The studio also said in its suit that consumers could be confused in believing Miramax was associated with Mr Tarantino’s sale of the NFTs, which could hinder the company’s own plans to sell NFTs from its library.
“Miramax will defend all of its rights in relation to its library, including rights in relation to NFTs, and will not allow Quentin’s representatives to deceive others into believing that they have the authority to make similar agreements in violation of the rights agreements they have signed.” Bart. H. Williams, a lawyer representing Miramax in the suit, said.
The company is seeking a jury trial and unspecified monetary damages.
“Pulp Fiction,” perhaps more than any other Tarantino film, developed a cult following among fans who created memes, videos, and costumes based on scenes and characters. Directed and written by Mr. Tarantino, the film, which starred John Travolta, Samuel L. Jackson and Uma Thurman, followed two mafia assassins, a boxer, a gangster and his wife as their lives intersected.
Mr. Tarantino won an Academy Award for screenwriting for the film, and it received several other Oscar nominations, including best film, best director and for acting for Mr. Travolta, Mr. Jackson and Mrs. Thurman. The film grossed more than $ 213 million worldwide, according to the studio.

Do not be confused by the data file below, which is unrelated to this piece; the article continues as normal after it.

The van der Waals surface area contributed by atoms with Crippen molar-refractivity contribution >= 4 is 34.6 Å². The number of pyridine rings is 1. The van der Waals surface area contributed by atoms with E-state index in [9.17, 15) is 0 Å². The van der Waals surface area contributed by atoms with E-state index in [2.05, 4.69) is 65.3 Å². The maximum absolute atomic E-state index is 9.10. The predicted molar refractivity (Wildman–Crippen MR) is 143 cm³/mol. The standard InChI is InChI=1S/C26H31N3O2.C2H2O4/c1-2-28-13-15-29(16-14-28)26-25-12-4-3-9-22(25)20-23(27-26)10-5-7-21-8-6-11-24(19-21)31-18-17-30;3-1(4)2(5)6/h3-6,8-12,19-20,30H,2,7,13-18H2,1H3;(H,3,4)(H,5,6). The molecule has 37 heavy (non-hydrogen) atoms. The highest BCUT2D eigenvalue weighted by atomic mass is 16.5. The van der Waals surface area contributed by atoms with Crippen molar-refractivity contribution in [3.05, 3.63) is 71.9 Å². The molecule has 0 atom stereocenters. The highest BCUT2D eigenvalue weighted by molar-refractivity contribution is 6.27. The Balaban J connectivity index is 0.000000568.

Mr. Tarantino’s expedition into the rich and sometimes eccentric world of NFTs takes place when various celebrities and athletes have accepted the tokens. The market for them has exploded this year, and owners of popular videos and memes have made money, selling their rights to digital art, ephemerality and media.
In February, Nyan Cat, a lively flying cat with a Pop-Tart torso that leaves a rainbow trail, sold for about $ 580,000. In April, “Disaster Girl,” a photo memo of a child smiling at the camera while a house is burning in her neighborhood, sold at an NFT auction for $ 500,000. And in May, the original 2007 video “Charlie Bit My Finger,” in which a baby bites his older brother’s finger, sold as NFT for $ 760,999. The family that created it said it would remove the original from YouTube.